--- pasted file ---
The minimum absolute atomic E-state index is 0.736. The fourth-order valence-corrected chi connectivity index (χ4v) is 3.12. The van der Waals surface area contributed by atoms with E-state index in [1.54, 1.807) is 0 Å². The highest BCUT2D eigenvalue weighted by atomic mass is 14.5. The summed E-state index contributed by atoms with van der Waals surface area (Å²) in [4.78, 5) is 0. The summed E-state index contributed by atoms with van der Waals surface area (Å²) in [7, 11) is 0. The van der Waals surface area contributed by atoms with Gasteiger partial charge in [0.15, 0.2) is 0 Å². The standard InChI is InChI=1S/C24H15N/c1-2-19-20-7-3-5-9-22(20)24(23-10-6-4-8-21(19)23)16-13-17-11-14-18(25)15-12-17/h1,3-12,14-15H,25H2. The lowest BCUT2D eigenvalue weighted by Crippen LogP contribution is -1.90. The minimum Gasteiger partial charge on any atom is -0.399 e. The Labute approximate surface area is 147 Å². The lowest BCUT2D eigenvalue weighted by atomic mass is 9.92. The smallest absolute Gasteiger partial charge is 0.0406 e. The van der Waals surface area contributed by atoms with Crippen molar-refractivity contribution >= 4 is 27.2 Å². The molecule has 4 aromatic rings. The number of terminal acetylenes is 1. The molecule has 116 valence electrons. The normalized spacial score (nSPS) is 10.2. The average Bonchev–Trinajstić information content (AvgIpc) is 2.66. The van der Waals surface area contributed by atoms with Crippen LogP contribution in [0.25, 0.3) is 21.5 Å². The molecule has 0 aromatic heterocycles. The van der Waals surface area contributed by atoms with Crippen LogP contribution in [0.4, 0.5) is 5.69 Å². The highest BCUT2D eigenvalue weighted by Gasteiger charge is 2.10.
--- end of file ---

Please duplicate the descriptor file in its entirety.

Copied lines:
The minimum absolute atomic E-state index is 0.736. The fourth-order valence-corrected chi connectivity index (χ4v) is 3.12. The van der Waals surface area contributed by atoms with E-state index in [1.54, 1.807) is 0 Å². The highest BCUT2D eigenvalue weighted by atomic mass is 14.5. The summed E-state index contributed by atoms with van der Waals surface area (Å²) in [4.78, 5) is 0. The summed E-state index contributed by atoms with van der Waals surface area (Å²) in [7, 11) is 0. The van der Waals surface area contributed by atoms with Gasteiger partial charge in [0.15, 0.2) is 0 Å². The standard InChI is InChI=1S/C24H15N/c1-2-19-20-7-3-5-9-22(20)24(23-10-6-4-8-21(19)23)16-13-17-11-14-18(25)15-12-17/h1,3-12,14-15H,25H2. The lowest BCUT2D eigenvalue weighted by Crippen LogP contribution is -1.90. The minimum Gasteiger partial charge on any atom is -0.399 e. The Labute approximate surface area is 147 Å². The lowest BCUT2D eigenvalue weighted by atomic mass is 9.92. The smallest absolute Gasteiger partial charge is 0.0406 e. The van der Waals surface area contributed by atoms with Crippen molar-refractivity contribution >= 4 is 27.2 Å². The molecule has 4 aromatic rings. The number of terminal acetylenes is 1. The molecule has 116 valence electrons. The normalized spacial score (nSPS) is 10.2. The average Bonchev–Trinajstić information content (AvgIpc) is 2.66. The van der Waals surface area contributed by atoms with Crippen LogP contribution in [0.25, 0.3) is 21.5 Å². The molecule has 0 aromatic heterocycles. The van der Waals surface area contributed by atoms with Crippen LogP contribution in [0.4, 0.5) is 5.69 Å². The highest BCUT2D eigenvalue weighted by Gasteiger charge is 2.10.